In my recent contribution to the special issue on urban evolution in Proceedings B, my co-authors and I share our findings on contrasting patterns of gene flow (paper here). This is one of several posts on the recent special issue on urban evolution in Proceedings B.
Urbanization in the Western United States is significantly rapid and encroaches on natural landscapes, creating a heterogenous landscape. This urban expansion typically fragments the natural habitat, resulting in population declines and reduced gene flow. However, the Western black widow spider (Latrodectus hesperus) is considered an urban adapter that is thriving in the urban habitat and our previous broad-scale study showed that urbanization facilitates gene flow.
In this study, we compared fine-scale sampling of 3 Western US cities to our broad-scale sampling of 10 urban and 11 non-urban locales distributed across the geographic range of Western black widow spiders.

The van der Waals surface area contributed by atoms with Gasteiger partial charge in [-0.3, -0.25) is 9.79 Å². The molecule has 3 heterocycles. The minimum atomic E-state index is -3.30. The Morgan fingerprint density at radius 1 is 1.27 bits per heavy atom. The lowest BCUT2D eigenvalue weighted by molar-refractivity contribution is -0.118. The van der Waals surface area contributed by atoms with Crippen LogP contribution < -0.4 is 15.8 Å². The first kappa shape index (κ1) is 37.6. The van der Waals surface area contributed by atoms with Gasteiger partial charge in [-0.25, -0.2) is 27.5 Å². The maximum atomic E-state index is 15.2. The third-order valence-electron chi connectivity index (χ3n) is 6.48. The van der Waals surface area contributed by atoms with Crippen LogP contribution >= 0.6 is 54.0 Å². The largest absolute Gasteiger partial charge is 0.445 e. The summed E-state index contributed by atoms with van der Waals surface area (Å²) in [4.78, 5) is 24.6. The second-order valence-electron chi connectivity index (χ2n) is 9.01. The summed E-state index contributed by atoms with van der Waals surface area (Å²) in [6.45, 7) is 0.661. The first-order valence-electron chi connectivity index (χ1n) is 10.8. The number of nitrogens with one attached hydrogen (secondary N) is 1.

We found that patterns of gene flow differed between our three cities, revealing that some cities have higher rates of gene flow between them than other. Additionally, we find that when we look at patterns across all sampled locales, some urban areas contribute significantly more to genetic connectivity than others, which results in hubs of connectivity.
Our results challenge the use of cities as replicates of urban evolution. Each of our sampled cities has varying levels of genetic connectivity among them, as well as different levels of urbanization, however, these two measures are not correlated in our results (e.g. high connectivity does not mean highly urbanized).
Check out the full manuscript:
Urban hubs of connectivity: contrasting patterns of gene flow within and among cities in the western black widow spider
Lindsay S. Miles, Rodney J. Dyer, Brian C. Verrelli